Computer generated Rembrandt, created by J. Walter Thompson Amsterdam, 2017.
The latest artwork to prompt this question is a portrait which has been created by a computer in the style of Rembrandt Harmenszoon van Rijn. The work was created after a computer spent months analysing the technical and aesthetic elements of Rembrandt’s works using machine learning. The resulting portrait was of a male aged between 30-40, with facial hair, facing towards the right, and wearing dark clothes with a white collar. Computer algorithms and a 3-D printer then created the artwork based on the styles and recurring patterns found in previous Rembrandt portraits. The 3-D printer was even able to emulate the brush strokes and height of the paint to produce a convincing Rambrandt.
But where does this leave us in terms of copyright? Thankfully under UK law this type of work is protected by copyright. The law states that “in the case of a literary, dramatic, musical or artistic work which is computer-generated, the author shall be taken to be the person by whom the arrangements necessary for the creation of the work are undertaken”, (Copyright, Designs and Patents Act, 1988, Part 1, Section 9, ).
However, legislation in other countries do not necessarily provide the same level of copyright protection. If you are considering producing literary, dramatic, musical or artistic works which are computer generated and you are working collaboratively with colleagues outside of the UK. Then make sure any works which are created are made in the UK to qualify for copyright protection.
To read more about this story please the original article in The Conversation.
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Creative Commons, commonly known as CC, has won a legal battle which disputed one of its “non-commercial” licences and could have threatened the whole CC licensing model.
Creative Commons provides free easy to use standard copyright licences which allow creators to share their work with the general public. The licence which came into question was the CC-BY-NC-SA 4.0 which allows users to copy and share material for non-commercial purposes as long as the original creator is credited. This licence was used by an American non profit company, Great Minds, which creates high quality educational materials for schools. Problems arose when a commercial company, FedEx, was asked by schools to duplicate materials for classroom distribution. Great Minds demanded royalty payments from FedEx, however, they refused. Consequently Great Minds sued FedEx claiming the company was infringing copyright in their materials.
New York judge, Denis Hurley dismissed the Great Minds suit in February 2017, ruling that the CC licence “does not limit a licensee’s ability to use third parties in exercising the rights granted by” Great Minds. Thus the licence cannot limit a company from being hired to make copies of the materials if the original purpose of the materials is for non commercial use. However, it was found that Great Minds claim was not unreasonable as no court had previously addressed whether or not a commercial copy service could be employed to reproduce materials protected by a CC licence.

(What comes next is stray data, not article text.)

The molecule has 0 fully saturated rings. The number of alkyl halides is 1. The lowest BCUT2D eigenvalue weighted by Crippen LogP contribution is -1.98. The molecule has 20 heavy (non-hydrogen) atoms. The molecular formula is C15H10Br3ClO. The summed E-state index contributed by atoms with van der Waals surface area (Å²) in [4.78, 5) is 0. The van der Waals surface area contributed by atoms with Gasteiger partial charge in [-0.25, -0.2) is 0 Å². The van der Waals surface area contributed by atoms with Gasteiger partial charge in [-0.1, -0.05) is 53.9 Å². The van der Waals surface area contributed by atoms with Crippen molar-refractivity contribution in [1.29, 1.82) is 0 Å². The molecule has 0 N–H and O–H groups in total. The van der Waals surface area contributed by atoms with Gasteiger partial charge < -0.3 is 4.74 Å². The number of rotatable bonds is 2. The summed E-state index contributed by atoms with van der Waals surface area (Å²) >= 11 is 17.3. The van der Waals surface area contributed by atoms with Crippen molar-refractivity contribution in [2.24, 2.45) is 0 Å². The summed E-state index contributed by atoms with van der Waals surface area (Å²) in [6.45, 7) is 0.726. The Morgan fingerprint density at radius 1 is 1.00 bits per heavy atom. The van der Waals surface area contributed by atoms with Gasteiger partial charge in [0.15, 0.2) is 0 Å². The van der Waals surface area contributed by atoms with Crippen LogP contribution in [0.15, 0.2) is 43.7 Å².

To read more about this story see by D Kravets’ article at this link.
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On the 28th July the repeal of section 52 of the Copyright Designs and Patents Act came into force. Previously this meant that artistic works which were exploited as industrial designs would only be protected by copyright for 25 years from the first marketing of the product. After this period the industrial design could be freely copied by others. For example, if you have ever wondered why cheap copies of Mies Van Der Rohe’s iconic Barcelona chair, can be found on your local high-street, then this is the reason. However, the repeal brings these works back into line with other artistic works which are protected by copyright for 70 years after the death of the creator. This means that works which were previously out of copyright will be back under copyright protection. There is a six month embargo period until the end of January 2017 to allow shops and publishers to clear old stock and ensure that any new copies are made with the permission of the copyright owner. Any copies which are privately owned should not be affected.
This exception will apply to both 2 dimensional and 3 dimensional works, such as wallpaper, fabric, furniture and jewellery where the original design has come from an artistic work that has been copied. However, one challenge will be identifying what constitutes a “work of artistic craftsmanship” as there is no statutory definition. Originally this term was added to the law in 1911 to reflect the change in what was considered to be art and protect works from William Morris’ Arts and Crafts Movement. Ultimately if the artistic craftsmanship of a work comes into question it will be up to a judge to make the final decision in a court of law. DACS has provided guidance on this area, which is:
- A conscious intention to produce a work of art
- A real artistic or aesthetic quality
- A sufficient degree of craftsmanship and artistry (existing simultaneously)